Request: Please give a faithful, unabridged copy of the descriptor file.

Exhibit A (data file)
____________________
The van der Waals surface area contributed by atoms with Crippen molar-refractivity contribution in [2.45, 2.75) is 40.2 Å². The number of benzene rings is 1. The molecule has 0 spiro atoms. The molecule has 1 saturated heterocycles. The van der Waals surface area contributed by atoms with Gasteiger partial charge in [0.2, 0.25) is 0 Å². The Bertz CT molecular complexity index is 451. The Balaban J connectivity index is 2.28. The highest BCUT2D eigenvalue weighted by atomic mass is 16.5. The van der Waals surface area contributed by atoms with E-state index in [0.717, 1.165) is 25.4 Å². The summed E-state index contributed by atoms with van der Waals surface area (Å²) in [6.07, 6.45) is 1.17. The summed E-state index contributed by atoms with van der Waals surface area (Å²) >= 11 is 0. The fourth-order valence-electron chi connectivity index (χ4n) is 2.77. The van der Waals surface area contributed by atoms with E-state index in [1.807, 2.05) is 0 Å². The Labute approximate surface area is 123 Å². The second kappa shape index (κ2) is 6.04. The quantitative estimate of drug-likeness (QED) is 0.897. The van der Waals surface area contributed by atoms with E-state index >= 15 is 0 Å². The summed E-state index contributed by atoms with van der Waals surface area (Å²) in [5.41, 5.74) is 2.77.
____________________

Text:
The van der Waals surface area contributed by atoms with Crippen molar-refractivity contribution in [2.45, 2.75) is 40.2 Å². The number of benzene rings is 1. The molecule has 0 spiro atoms. The molecule has 1 saturated heterocycles. The van der Waals surface area contributed by atoms with Gasteiger partial charge in [0.2, 0.25) is 0 Å². The Bertz CT molecular complexity index is 451. The Balaban J connectivity index is 2.28. The highest BCUT2D eigenvalue weighted by atomic mass is 16.5. The van der Waals surface area contributed by atoms with E-state index in [0.717, 1.165) is 25.4 Å². The summed E-state index contributed by atoms with van der Waals surface area (Å²) in [6.07, 6.45) is 1.17. The summed E-state index contributed by atoms with van der Waals surface area (Å²) >= 11 is 0. The fourth-order valence-electron chi connectivity index (χ4n) is 2.77. The van der Waals surface area contributed by atoms with E-state index in [1.807, 2.05) is 0 Å². The Labute approximate surface area is 123 Å². The second kappa shape index (κ2) is 6.04. The quantitative estimate of drug-likeness (QED) is 0.897. The van der Waals surface area contributed by atoms with E-state index >= 15 is 0 Å². The summed E-state index contributed by atoms with van der Waals surface area (Å²) in [5.41, 5.74) is 2.77.